Tag Archives: Election Monitor


By Pedro Valenzuela Parcero

Gubernatorial Debates

Since a little over 20 years ago, holding debates between candidates has become common in the Mexican political environment. Naturally, the first efforts were made during presidential campaigns. In fact, the first presidential debate was held during the 1994 elections. However, from that moment on, gubernatorial debates have been also increasingly common. The first public and broadcasted debate of this type was in 1997, during the first campaign to elect the Mayor of Mexico City. Debates have been driven either by electoral authorities or by media outlets. In this context, during the campaigns that today come to an end, there have been debates among the candidates for most of the 2015 gubernatorial elections.

Nuevo León, one of the most important states whose gubernatorial election became more competitive as campaigns advances, had 5 debates. One organized by electoral authorities, one more organized by the Civic Council Citizen through its platform Nuevo León ¿Cómo Vamos? two organized by universities (the University of Monterrey and Universidad Regiomontana) and the other one organized by El Norte, a leading newspaper from Grupo Reforma. Some have been summoned all candidates and in others only the pointers in the polls.

In all debates, each of the candidates has established his or her priorities and government plans in case of winning. The most recurrent themes were corruption and transparency, security, urban planning, and social and economic development. As a symbol of a closed competition, the meetings have not been free of attacks and insults among candidates.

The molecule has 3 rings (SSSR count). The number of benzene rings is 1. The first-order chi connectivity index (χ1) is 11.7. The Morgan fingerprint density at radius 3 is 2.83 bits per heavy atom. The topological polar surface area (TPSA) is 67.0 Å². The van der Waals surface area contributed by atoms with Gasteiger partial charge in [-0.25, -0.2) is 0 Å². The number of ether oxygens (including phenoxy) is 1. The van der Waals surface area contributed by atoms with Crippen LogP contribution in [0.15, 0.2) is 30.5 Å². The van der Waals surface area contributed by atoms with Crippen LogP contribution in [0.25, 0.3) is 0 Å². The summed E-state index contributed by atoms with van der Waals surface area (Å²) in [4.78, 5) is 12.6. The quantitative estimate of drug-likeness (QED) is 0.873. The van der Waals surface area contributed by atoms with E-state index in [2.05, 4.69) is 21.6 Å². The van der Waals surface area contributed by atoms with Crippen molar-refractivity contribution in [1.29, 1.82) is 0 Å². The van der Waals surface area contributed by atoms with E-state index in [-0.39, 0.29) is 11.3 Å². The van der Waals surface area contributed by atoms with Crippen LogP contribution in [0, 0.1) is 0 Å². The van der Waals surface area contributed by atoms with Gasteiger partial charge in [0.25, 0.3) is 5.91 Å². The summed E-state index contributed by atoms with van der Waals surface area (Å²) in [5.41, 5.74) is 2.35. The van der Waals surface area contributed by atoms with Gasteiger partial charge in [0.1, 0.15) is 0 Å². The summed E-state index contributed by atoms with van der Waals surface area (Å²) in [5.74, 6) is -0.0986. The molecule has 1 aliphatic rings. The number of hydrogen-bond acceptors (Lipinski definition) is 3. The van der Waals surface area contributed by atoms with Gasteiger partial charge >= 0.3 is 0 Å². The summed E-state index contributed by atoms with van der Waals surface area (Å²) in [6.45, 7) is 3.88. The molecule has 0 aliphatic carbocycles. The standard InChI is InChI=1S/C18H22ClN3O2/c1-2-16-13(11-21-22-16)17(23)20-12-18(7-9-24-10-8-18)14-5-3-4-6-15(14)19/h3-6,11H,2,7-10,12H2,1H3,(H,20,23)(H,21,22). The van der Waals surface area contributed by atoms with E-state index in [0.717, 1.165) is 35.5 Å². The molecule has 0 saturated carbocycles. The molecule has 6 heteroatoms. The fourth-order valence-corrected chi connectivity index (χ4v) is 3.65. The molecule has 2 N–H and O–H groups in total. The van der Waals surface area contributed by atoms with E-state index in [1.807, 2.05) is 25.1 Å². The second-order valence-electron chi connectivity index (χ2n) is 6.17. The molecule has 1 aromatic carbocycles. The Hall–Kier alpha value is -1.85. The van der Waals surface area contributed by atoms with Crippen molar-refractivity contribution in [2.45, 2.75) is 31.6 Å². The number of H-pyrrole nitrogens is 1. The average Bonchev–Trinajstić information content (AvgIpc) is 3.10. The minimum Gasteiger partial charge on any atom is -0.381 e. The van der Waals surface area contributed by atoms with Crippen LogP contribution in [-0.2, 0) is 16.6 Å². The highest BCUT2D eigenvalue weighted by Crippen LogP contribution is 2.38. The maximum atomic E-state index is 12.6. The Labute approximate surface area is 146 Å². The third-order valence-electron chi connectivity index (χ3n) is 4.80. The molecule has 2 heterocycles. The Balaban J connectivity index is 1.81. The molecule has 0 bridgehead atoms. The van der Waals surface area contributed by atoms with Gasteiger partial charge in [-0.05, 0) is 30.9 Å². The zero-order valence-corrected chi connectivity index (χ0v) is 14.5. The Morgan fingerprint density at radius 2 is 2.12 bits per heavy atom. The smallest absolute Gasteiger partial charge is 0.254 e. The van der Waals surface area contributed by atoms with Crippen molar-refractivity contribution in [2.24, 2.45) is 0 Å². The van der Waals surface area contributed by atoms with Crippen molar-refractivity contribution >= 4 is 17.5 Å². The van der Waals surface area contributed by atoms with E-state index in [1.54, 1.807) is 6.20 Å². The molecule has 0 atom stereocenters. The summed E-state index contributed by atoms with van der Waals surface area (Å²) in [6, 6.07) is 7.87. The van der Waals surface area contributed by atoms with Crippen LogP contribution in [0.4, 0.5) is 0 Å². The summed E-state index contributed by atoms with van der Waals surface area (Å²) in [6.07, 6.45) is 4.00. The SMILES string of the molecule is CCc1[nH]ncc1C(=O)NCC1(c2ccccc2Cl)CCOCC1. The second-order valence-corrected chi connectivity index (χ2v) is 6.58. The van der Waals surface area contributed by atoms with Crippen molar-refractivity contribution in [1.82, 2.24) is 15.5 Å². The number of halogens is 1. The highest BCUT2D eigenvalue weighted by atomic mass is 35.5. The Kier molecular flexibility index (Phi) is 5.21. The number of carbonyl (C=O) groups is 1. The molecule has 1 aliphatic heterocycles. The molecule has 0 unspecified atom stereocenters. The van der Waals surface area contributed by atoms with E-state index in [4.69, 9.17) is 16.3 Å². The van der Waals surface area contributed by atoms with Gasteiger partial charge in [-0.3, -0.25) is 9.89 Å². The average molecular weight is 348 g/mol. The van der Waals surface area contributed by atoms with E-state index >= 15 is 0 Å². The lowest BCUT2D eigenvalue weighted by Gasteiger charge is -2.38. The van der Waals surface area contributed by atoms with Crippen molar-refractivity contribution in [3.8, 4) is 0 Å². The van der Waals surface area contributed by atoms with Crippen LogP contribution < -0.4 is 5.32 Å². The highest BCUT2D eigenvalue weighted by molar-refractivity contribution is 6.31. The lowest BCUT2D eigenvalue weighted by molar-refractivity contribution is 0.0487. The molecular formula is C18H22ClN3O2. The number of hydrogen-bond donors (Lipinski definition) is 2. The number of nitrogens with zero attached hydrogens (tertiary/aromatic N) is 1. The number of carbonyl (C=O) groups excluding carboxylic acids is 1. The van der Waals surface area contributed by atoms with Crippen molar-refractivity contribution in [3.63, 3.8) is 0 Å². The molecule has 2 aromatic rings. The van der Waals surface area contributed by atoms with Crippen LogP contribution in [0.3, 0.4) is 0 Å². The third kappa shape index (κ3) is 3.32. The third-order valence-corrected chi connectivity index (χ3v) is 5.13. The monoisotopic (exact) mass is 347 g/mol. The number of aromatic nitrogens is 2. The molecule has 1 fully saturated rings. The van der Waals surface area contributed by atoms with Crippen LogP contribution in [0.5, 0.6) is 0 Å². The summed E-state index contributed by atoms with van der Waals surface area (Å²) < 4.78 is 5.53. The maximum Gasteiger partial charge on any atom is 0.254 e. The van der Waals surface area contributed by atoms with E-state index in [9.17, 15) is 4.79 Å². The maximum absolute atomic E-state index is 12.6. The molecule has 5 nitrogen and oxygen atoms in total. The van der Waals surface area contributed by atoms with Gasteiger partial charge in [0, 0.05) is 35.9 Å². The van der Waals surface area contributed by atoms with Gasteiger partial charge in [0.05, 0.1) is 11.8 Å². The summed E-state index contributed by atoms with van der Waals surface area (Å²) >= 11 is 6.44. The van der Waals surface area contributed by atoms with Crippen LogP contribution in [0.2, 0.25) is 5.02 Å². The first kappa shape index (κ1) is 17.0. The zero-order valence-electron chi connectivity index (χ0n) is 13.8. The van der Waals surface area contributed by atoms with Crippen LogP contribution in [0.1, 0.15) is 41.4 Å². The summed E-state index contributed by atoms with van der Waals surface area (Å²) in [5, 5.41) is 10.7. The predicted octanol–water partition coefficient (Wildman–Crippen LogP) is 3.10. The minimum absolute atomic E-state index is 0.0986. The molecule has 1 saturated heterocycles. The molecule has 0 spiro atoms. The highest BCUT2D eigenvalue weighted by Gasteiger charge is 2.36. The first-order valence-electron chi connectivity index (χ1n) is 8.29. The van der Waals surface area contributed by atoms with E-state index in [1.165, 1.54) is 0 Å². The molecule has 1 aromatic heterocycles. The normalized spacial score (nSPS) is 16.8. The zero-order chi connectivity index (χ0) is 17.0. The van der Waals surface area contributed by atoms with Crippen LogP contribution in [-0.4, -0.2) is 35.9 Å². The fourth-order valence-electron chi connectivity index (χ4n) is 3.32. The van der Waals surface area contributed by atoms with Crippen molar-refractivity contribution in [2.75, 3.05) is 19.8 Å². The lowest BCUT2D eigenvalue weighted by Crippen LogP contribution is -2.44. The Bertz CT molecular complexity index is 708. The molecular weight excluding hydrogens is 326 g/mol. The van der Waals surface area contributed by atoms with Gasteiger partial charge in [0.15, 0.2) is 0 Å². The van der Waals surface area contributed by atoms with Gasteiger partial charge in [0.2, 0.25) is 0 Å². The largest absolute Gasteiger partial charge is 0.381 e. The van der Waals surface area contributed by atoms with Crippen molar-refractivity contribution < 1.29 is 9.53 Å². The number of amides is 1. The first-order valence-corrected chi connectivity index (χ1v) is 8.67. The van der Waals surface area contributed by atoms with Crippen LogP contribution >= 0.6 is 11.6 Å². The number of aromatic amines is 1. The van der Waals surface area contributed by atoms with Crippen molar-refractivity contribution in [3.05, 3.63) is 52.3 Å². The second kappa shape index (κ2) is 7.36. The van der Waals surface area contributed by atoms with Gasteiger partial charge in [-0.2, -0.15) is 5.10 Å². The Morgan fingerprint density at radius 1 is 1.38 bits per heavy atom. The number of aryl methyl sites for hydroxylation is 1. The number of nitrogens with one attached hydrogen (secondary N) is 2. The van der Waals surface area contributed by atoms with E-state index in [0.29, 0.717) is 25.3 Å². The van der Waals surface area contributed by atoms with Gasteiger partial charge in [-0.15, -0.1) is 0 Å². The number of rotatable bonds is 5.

Nuevo León debate organized by Nuevo León ¿Cómo Vamos? (in Spanish)

Nuevo León debate organized by the University of Monterrey (in Spanish)

Nuevo León debate organized by electoral authorities (in Spanish)

Nuevo León debate organized by El Norte (in Spanish)

In Michoacán, electoral authorities organized two debates. All the candidates were invited. Given the latest developments in the state, it was no surprise that much of the discussion centered on proposals and recriminations on the subject of security.

Michoacán first debate (in Spanish)

In Guerrero, state electoral authorities hosted a debate among all candidates for the governorship. As in the case of Michoacán, security was a recurring issue in all of the speeches and proposals. The candidates also addressed issues of poverty, tourism, public health, and social development.